The Princess Diaries: The Rise of Azjah

Will Schube explores the debut project from the Princess of Compton.
By    May 8, 2019


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Will Schube hates for people to die embarrassed.

Los Angeles’ late-aughts rap takeover is as much about regional talent as it is about national figures. Blueface has kids across the country grabbing their crotches, but Drakeo has folks previously uninterested in prison reform writing weekly letters to the locked up cold devil. 

But in terms of female rap stars, LA has produced many gifted artists, but few household names. It’s a stark contrast to developments outside of the 9-0 zip codes, where women rappers have never been so front and center. In Houston, Megan Thee Stallion redefined the definition of freak. In Atlanta, City Girls are one of the best rap groups on the planet. From the DMV, Rico Nasty has been a demolition force to every one of Kenny’s beats. There’s Young M.A. and Queen Key, Kamaiyah and NoName, Dej Loaf and cupcaKKe. Cardi B is the popular musician on the planet. I don’t need to continue.

Yet somehow, LA, one of the biggest hubs of rap, hasn’t produced a nationally celebrated female solo rapper since the days of the Lady of Rage and Yo-Yo. That’s about to change with the self-proclaimed Princess of Compton, Azjah, an indomitable and deeply soul rapper whose debut project, Princess Diaries doubles as a coronation.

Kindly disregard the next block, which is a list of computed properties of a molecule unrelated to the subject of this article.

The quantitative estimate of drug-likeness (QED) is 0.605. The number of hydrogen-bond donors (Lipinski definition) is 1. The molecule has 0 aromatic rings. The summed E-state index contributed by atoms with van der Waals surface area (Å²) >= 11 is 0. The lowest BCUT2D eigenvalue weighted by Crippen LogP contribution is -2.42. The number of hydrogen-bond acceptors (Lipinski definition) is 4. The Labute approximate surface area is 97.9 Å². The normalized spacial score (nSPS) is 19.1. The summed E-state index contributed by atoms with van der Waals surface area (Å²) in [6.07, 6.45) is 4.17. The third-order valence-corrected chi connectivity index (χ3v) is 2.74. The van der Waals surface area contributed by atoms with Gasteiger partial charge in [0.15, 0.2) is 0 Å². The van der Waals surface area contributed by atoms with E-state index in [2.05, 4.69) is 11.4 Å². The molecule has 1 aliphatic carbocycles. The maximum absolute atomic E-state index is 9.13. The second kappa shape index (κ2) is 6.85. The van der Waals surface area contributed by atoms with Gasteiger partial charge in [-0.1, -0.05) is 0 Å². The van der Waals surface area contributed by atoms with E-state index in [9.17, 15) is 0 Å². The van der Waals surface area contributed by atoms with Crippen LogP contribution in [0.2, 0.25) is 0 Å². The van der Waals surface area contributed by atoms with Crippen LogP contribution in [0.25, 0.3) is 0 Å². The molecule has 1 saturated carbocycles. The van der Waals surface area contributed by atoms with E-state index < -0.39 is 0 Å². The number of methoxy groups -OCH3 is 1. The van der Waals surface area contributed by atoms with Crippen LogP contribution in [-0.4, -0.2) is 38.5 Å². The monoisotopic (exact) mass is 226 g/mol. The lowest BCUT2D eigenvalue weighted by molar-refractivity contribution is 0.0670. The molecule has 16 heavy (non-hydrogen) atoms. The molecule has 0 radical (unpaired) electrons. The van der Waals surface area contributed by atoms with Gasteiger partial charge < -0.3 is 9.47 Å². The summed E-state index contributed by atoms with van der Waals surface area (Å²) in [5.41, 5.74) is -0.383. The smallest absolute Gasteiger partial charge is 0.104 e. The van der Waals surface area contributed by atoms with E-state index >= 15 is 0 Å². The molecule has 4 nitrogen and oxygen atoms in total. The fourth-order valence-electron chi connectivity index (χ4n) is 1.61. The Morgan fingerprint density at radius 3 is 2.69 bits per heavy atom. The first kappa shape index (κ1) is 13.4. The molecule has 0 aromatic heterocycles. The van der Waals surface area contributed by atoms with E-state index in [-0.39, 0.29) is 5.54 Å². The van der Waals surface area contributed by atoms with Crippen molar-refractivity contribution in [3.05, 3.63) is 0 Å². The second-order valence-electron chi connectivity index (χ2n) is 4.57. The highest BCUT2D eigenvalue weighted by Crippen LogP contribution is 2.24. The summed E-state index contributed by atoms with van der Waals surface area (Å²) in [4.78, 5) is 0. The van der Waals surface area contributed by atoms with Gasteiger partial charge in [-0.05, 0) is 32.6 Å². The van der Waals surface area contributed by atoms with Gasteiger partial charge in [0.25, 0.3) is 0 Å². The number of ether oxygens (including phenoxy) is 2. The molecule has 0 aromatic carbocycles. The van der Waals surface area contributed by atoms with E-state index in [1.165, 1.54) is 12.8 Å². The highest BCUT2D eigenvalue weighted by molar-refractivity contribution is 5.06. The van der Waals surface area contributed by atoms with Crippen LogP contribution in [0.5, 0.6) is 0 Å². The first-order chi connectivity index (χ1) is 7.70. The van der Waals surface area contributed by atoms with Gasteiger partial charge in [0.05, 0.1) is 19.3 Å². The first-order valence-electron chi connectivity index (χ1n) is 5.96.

Azjah graduated from Paramount High in 2013 and began seriously pursuing a career in music shortly after her life was turned entirely upside down: the moment when her older brother was locked up for consecutive life sentences, After several years of transformation from a talented freestyler to an artful songwriter, Azjah released her first breakthrough 2017’s “The Warm Up,” which racked up roughly 100,000 streams between YouTube and SoundCloud.

From “The Warm Up’s” first moments, Azjah’s intent as a rapper is clarion: “He snitched on my brother/ He ain’t wanna do no months,” she half-sings, rocking a “Free Cholo Keep the Best” red t-shirt in the video, an homage to her brother and his nickname. “I ain’t no killa but I swear you pushin’ me/ A sweet n***a, you softer than a pussy.”

Azjah’s voice has a lilt to it, wavy and embracing but absolutely killer when she’s coming for someone’s head. With the momentum of that single, the emcee rocking Compton’s finest braids pushes her voice further and into more interesting territory on Princess Diaries. And while her brother’s incarceration still informs the album, Azjah begins to find her footing outside of this shape-shifting event.

On “Calabasas” she croons in a half-time flow over a low-riding, bass heavy beat, promising houses for her family and to come after anyone that doubts her. Calabasas is a fantasy, the yardstick by which Azjah will know she’s made it. “Ride For Me” plays with electro-synths straight out of mid-2000s Atlanta, and Azjah sings about the dudes that have abandoned her—probably because she can out rap them in her sleep.

Princess Diaries’ emotional fulcrum, though, is “Testimony,” an auto-tuned flashback that finds Azjah spelling out every single thing she’s had to beat to get to this point. “Man, the streets got cold on me,” she sings. Everyone’s disappeared. There’s a desperation in her voice that doesn’t relent, but it’s outweighed by her rise.

She came from the dirt, but Azjah turns her testimony from one of loss to a retrospective 20 years from now, after the come up, when she’s on top of the world — which judging from the strength of this project should be very soon.  


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